Who’ll fill Kerry Senate seat? Question answered, but only for now.

Mass. Gov. Deval Patrick names a former aide, William 'Mo' Cowan, to fill the Kerry seat until a special election in June. Two House Democrats are girding for battle, as is the GOP's Scott Brown.

By , Staff writer

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    William 'Mo' Cowan (l.) smiles as he is introduced by Mass. Gov. Deval Patrick during a news conference where he was named interim US Senator for the seat vacated by Sen. John Kerry, D-Mass., at the Statehouse in Boston, Wednesday.
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The governor of Massachusetts has appointed a former member of his staff to fill the US Senate seat that’s being vacated by John Kerry (D), but a longer term question looms: Who will voters choose just a few months from now to occupy that post?

It may boil down to a choice between three men, two Democrats and one moderate Republican, who are already familiar with the halls of Congress.

Mr. Kerry, a Vietnam veteran and former presidential candidate, is leaving the Senate to become secretary of State during President Obama’s second term in office.

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For now, the Massachusetts seat will be held by William “Mo” Cowan, who stepped down in November as Gov. Deval Patrick’s chief of staff after previously serving as his legal counsel. In naming the interim senator, Governor Patrick followed a course he chose when another Massachusetts Democrat, Ted Kennedy, died in office: filling a Senate slot with someone who pledges not to run for permanent election.

That leaves the field open for what promises to be a lively contest, culminating in a June 25 vote.

A leading contender in the race has already emerged: Rep. Edward Markey, the state’s longest-serving House member in Washington. Known as a staunch liberal with a passion for issues related to energy and the environment, he has the backing of Kerry and many other top Democrats in the state.

But another long-time House member, with Boston roots, is poised to challenge him in a Democratic primary in April. Rep. Stephen Lynch, a former ironworkers union member, is expected to announce his candidacy Thursday. Representative Lynch is less liberal than Markey, criticized by some Democrats for his conservative stance on the sensitive issue of abortion.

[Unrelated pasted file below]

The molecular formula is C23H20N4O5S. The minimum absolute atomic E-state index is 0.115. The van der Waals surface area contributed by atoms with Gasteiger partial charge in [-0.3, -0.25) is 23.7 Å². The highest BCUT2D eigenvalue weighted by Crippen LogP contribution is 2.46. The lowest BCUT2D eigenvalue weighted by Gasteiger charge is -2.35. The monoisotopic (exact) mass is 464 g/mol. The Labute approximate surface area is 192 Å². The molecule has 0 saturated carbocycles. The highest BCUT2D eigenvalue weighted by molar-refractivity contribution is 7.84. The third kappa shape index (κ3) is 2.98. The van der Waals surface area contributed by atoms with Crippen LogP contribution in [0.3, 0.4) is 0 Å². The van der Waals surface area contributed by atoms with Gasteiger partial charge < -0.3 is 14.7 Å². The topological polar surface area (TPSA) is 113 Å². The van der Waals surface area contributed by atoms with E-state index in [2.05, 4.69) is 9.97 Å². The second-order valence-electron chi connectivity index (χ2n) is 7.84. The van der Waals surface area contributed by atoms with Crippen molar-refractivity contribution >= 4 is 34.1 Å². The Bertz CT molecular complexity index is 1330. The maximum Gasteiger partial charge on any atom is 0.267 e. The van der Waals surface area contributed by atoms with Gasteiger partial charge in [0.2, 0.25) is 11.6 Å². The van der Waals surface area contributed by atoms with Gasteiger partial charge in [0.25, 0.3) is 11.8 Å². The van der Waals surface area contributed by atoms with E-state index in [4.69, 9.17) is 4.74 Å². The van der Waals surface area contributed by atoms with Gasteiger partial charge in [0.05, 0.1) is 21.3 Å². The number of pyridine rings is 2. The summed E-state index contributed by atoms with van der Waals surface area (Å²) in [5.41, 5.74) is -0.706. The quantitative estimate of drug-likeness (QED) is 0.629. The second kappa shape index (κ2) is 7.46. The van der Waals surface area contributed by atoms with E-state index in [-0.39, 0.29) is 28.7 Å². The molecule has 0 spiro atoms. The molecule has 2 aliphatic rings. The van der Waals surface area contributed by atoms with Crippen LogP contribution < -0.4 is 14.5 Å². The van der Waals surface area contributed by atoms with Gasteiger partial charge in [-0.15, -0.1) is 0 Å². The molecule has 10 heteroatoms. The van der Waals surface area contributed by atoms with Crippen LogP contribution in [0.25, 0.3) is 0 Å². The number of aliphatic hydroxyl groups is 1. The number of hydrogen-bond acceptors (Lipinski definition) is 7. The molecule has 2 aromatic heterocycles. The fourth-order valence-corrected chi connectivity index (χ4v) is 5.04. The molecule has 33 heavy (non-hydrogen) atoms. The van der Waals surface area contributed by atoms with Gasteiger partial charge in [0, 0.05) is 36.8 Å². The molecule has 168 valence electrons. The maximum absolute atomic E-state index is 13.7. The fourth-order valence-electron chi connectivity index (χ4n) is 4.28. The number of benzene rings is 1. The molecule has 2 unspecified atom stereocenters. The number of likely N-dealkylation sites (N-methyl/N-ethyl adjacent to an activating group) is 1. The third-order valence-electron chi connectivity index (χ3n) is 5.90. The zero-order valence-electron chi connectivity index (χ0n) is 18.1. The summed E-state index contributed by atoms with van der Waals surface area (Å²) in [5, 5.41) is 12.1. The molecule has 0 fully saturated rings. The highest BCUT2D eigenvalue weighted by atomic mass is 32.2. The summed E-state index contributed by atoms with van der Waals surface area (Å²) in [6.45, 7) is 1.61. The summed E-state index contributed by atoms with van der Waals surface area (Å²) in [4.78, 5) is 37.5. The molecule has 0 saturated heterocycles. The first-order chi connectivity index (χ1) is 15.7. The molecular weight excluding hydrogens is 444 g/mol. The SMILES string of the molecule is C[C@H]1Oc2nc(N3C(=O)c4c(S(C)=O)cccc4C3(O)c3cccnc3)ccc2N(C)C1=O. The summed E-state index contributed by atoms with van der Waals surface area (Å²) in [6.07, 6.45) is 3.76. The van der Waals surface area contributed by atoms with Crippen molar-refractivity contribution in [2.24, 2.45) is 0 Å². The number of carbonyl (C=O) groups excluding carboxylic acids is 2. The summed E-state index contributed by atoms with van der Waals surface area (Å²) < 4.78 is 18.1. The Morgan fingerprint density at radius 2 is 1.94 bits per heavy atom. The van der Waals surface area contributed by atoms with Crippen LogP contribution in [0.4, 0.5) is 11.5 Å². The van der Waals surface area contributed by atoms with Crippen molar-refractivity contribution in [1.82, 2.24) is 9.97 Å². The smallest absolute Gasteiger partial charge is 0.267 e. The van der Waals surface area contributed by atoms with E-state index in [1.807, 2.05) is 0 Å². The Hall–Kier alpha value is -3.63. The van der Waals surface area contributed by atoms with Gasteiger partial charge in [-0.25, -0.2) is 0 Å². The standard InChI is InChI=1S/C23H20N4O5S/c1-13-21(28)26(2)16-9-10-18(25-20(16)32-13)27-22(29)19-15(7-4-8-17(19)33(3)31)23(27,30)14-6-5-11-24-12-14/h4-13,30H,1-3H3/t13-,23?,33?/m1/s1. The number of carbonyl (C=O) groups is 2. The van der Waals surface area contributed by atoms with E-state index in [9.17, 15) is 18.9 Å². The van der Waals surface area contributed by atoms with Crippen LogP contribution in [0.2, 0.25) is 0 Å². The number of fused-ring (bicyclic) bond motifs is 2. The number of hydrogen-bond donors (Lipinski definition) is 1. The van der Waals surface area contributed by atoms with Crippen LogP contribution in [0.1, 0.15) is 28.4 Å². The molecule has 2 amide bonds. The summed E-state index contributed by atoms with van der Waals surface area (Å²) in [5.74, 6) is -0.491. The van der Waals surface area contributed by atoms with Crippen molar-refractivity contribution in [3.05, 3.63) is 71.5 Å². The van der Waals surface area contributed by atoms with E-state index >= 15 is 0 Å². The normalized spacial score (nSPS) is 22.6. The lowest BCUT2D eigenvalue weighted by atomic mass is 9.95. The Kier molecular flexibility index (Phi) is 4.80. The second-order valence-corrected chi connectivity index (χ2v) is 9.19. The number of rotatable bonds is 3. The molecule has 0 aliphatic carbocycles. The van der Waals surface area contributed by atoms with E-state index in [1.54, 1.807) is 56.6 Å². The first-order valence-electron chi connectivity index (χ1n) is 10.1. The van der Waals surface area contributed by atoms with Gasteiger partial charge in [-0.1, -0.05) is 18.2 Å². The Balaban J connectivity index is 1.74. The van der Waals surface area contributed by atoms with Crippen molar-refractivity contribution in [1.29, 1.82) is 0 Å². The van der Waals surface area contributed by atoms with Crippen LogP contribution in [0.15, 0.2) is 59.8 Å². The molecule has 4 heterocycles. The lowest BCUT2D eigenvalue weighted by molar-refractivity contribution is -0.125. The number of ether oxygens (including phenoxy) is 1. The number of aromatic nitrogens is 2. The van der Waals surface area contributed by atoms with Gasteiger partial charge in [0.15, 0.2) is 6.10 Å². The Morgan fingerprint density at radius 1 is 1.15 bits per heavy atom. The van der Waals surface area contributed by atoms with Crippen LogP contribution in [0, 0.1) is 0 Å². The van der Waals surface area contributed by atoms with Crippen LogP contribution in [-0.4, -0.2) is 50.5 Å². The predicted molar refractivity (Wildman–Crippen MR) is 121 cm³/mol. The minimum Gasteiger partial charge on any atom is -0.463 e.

Some other potential seekers of the seat, including Rep. Michael Capuano (D), have announced they won’t run.

On the Republican side, all eyes are on Scott Brown, the former state senator who won a surprise ticket to Washington three years ago in the special election after Senator Kennedy’s passing. In November, he lost that seat to Elizabeth Warren (D), and now he’s expected to launch a bid to return to the Senate.

Judging by the recent Brown-Warren race, in which the candidates were locked in a close duel for months while drawing in millions of dollars in contributions for advertising, the coming race could be another big one.

It’s bound to draw national attention in an “off” year, when the only congressional races will be special elections such as this one. As such, it could become a test of political winds amid partisan sparring on fiscal policy.

In that sense, Mr. Cowan’s role is important politically, as well as for the substantive votes he’ll be taking between now and mid-year.

Some battles over the future course of federal spending and taxes will come to a head this spring. Bay State voters may view the interim senator’s stance as emblematic of the Democratic Party in general – potentially a foil for Brown in his effort to appeal as a proponent of low taxes.

In the press conference at which his appointment was announced, Cowan was asked for his view on potential federal spending cuts that could cost jobs in Massachusetts and nationwide.

Cowan aligned himself generally with President Obama, saying the best approach to controlling federal deficits is a “balanced” one involving some spending cuts and some new tax revenue.

In a predominantly Democratic state, that view resonates with many voters. At least it did in November, when Ms. Warren ousted Brown.

Cowan said in the press conference on Beacon Hill that he would work hard during his tenure to “move forward the interests of this great state,” before returning to the private sector.

He will be the state’s second African-American to serve in the US Senate, the first being moderate Republican Edward Brooke in the 1960s and 70s.

Whoever wins the special election won’t have long to rest before their next campaign. The seat is up for a vote again in 2014.

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